The Law’s aim was to declare unilaterally the independence by a simple majority of votes. But the Venice Commission, on its report on Montenegro in 2005, repeated concerning Crimea in 2014, establishes that, when referendums affect the basic constitutional structures, ample majorities should be required, both in voters over census and in affirmative votes because they are decisions of a qualitative importance.
On September 7th and by using the same express procedure was passed the Law of juridical transition and foundation of the Republic. They tried to destroy the 1978 constitutional rule, enabling the Generalitat to issue the rules that will be the basement of the new system. They pretended that with that Law, they will travel “from the law to the law”, meaning that Spanish Constitution and laws – including the Catalan Statute of Autonomy – will legally stop being applied to be substituted, also legally, by laws and other Catalan rules.
Formally, the Law of transition declares that the Constitution, the Statute of Autonomy and any regulations that could be deemed against those of the new regime will not be applicable in Catalonia. With the provision that a new Constitution must be issued, it is also ruled that while that is not in force, the regulations in Spanish Constitution and the Statute of Autonomy about individual rights will be applied as long as they are not against the new Catalan laws. Actually, the so-called Law of transition is simply the enablement of the unconstitutionality as if it was a legal regime.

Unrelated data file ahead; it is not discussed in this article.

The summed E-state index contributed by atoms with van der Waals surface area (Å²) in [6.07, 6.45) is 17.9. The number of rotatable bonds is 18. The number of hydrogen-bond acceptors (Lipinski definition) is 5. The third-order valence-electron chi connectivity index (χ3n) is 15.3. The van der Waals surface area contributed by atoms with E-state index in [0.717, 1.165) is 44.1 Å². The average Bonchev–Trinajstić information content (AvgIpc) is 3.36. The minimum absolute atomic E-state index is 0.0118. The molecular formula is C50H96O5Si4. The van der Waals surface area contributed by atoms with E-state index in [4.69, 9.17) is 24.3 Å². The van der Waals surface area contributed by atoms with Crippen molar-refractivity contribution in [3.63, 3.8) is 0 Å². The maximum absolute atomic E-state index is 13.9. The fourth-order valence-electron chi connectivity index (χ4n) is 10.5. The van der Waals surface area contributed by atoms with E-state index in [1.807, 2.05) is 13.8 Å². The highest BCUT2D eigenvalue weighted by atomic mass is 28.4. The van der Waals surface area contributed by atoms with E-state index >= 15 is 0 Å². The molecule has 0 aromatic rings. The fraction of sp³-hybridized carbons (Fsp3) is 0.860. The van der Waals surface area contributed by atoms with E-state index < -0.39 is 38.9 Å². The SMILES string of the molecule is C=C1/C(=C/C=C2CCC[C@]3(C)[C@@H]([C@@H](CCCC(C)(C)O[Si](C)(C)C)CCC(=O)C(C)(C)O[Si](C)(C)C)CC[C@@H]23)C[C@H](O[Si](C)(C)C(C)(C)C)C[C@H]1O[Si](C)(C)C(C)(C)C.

The attribution of nationality, a basic legal institution in the creation of any state, is inspired in the regulations of the Baltic republics that have caused huge discriminations among the non-national minorities at the time that independence was declared. The Law include generic regulations that will require a development in order to clarify which requirements (not only the descent and the place of residence) will be needed to acquire the Catalan nationality, that is feared will lie in supremacist criteria, as for the reports leaked from the National Transition Council. By the way, they forget that no state can give unilaterally – as they want – the double nationality with any other.
They manage the integration of civil servants using the same technique: the Law gives general criteria and everything is left for a later development, ensuring the loyalty of those to the new regime. In Tax matters, the Generalitat will be the only authority enabled to collect taxes, breaking with Spanish Tax system.